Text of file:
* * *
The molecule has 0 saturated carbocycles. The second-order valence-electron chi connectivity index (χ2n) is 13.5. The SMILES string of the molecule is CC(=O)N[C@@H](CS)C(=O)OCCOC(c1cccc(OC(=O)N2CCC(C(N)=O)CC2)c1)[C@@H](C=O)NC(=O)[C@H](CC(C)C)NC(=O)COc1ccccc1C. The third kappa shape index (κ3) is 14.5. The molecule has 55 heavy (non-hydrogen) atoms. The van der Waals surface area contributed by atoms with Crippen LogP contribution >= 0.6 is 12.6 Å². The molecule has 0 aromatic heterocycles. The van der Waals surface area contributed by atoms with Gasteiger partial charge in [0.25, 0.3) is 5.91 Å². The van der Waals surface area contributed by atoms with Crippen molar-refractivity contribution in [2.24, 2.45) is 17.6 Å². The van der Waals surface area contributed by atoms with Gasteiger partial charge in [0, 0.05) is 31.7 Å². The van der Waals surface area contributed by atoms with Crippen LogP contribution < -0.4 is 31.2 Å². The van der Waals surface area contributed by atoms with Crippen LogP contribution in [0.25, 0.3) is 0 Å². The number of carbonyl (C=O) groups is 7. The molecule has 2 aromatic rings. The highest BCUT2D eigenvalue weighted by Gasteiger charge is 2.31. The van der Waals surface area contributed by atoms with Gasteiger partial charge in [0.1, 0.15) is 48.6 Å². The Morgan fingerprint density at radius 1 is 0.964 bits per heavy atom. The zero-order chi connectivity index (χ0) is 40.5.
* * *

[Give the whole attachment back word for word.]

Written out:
The molecule has 0 saturated carbocycles. The second-order valence-electron chi connectivity index (χ2n) is 13.5. The SMILES string of the molecule is CC(=O)N[C@@H](CS)C(=O)OCCOC(c1cccc(OC(=O)N2CCC(C(N)=O)CC2)c1)[C@@H](C=O)NC(=O)[C@H](CC(C)C)NC(=O)COc1ccccc1C. The third kappa shape index (κ3) is 14.5. The molecule has 55 heavy (non-hydrogen) atoms. The van der Waals surface area contributed by atoms with Crippen LogP contribution >= 0.6 is 12.6 Å². The molecule has 0 aromatic heterocycles. The van der Waals surface area contributed by atoms with Gasteiger partial charge in [0.25, 0.3) is 5.91 Å². The van der Waals surface area contributed by atoms with Crippen molar-refractivity contribution in [2.24, 2.45) is 17.6 Å². The van der Waals surface area contributed by atoms with Gasteiger partial charge in [0, 0.05) is 31.7 Å². The van der Waals surface area contributed by atoms with Crippen LogP contribution < -0.4 is 31.2 Å². The van der Waals surface area contributed by atoms with Crippen LogP contribution in [0.25, 0.3) is 0 Å². The number of carbonyl (C=O) groups is 7. The molecule has 2 aromatic rings. The highest BCUT2D eigenvalue weighted by Gasteiger charge is 2.31. The van der Waals surface area contributed by atoms with Gasteiger partial charge in [0.1, 0.15) is 48.6 Å². The Morgan fingerprint density at radius 1 is 0.964 bits per heavy atom. The zero-order chi connectivity index (χ0) is 40.5.